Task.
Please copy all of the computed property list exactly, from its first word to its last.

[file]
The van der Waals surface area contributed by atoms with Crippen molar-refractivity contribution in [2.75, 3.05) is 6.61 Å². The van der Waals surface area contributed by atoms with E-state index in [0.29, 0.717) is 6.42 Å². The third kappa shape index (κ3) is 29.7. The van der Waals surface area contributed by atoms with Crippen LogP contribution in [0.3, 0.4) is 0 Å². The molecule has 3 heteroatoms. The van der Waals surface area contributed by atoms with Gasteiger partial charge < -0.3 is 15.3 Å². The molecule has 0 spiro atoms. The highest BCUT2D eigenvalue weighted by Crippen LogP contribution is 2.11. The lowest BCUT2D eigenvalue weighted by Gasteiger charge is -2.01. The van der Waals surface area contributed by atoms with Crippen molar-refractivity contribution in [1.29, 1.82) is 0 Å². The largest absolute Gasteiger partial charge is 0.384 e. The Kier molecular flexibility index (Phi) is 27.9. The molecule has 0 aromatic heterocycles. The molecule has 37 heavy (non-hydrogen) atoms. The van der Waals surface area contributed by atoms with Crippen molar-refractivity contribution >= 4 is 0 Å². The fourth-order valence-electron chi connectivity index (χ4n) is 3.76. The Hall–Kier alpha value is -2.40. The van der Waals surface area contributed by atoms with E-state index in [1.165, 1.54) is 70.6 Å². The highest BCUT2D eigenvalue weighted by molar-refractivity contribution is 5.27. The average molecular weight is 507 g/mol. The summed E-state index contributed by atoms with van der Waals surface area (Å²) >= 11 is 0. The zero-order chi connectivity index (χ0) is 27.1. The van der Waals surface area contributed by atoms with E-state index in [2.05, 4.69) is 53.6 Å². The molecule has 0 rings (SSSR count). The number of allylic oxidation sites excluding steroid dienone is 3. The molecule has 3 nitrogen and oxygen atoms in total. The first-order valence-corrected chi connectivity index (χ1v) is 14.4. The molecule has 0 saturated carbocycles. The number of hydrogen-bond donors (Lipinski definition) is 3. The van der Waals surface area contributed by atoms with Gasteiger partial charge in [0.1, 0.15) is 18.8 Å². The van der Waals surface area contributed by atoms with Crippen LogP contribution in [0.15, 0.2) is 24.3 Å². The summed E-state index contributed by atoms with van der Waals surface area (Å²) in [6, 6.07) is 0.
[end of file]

The van der Waals surface area contributed by atoms with Crippen molar-refractivity contribution in [2.75, 3.05) is 6.61 Å². The van der Waals surface area contributed by atoms with E-state index in [0.29, 0.717) is 6.42 Å². The third kappa shape index (κ3) is 29.7. The van der Waals surface area contributed by atoms with Crippen LogP contribution in [0.3, 0.4) is 0 Å². The molecule has 3 heteroatoms. The van der Waals surface area contributed by atoms with Gasteiger partial charge < -0.3 is 15.3 Å². The molecule has 0 spiro atoms. The highest BCUT2D eigenvalue weighted by Crippen LogP contribution is 2.11. The lowest BCUT2D eigenvalue weighted by Gasteiger charge is -2.01. The van der Waals surface area contributed by atoms with Crippen molar-refractivity contribution in [1.29, 1.82) is 0 Å². The largest absolute Gasteiger partial charge is 0.384 e. The Kier molecular flexibility index (Phi) is 27.9. The molecule has 0 aromatic heterocycles. The molecule has 37 heavy (non-hydrogen) atoms. The van der Waals surface area contributed by atoms with Crippen molar-refractivity contribution >= 4 is 0 Å². The fourth-order valence-electron chi connectivity index (χ4n) is 3.76. The Hall–Kier alpha value is -2.40. The van der Waals surface area contributed by atoms with E-state index in [1.165, 1.54) is 70.6 Å². The highest BCUT2D eigenvalue weighted by molar-refractivity contribution is 5.27. The average molecular weight is 507 g/mol. The summed E-state index contributed by atoms with van der Waals surface area (Å²) >= 11 is 0. The zero-order chi connectivity index (χ0) is 27.1. The van der Waals surface area contributed by atoms with E-state index in [2.05, 4.69) is 53.6 Å². The molecule has 0 rings (SSSR count). The number of allylic oxidation sites excluding steroid dienone is 3. The molecule has 3 nitrogen and oxygen atoms in total. The first-order valence-corrected chi connectivity index (χ1v) is 14.4. The molecule has 0 saturated carbocycles. The number of hydrogen-bond donors (Lipinski definition) is 3. The van der Waals surface area contributed by atoms with Gasteiger partial charge in [0.1, 0.15) is 18.8 Å². The van der Waals surface area contributed by atoms with Crippen LogP contribution in [0.15, 0.2) is 24.3 Å². The summed E-state index contributed by atoms with van der Waals surface area (Å²) in [6, 6.07) is 0.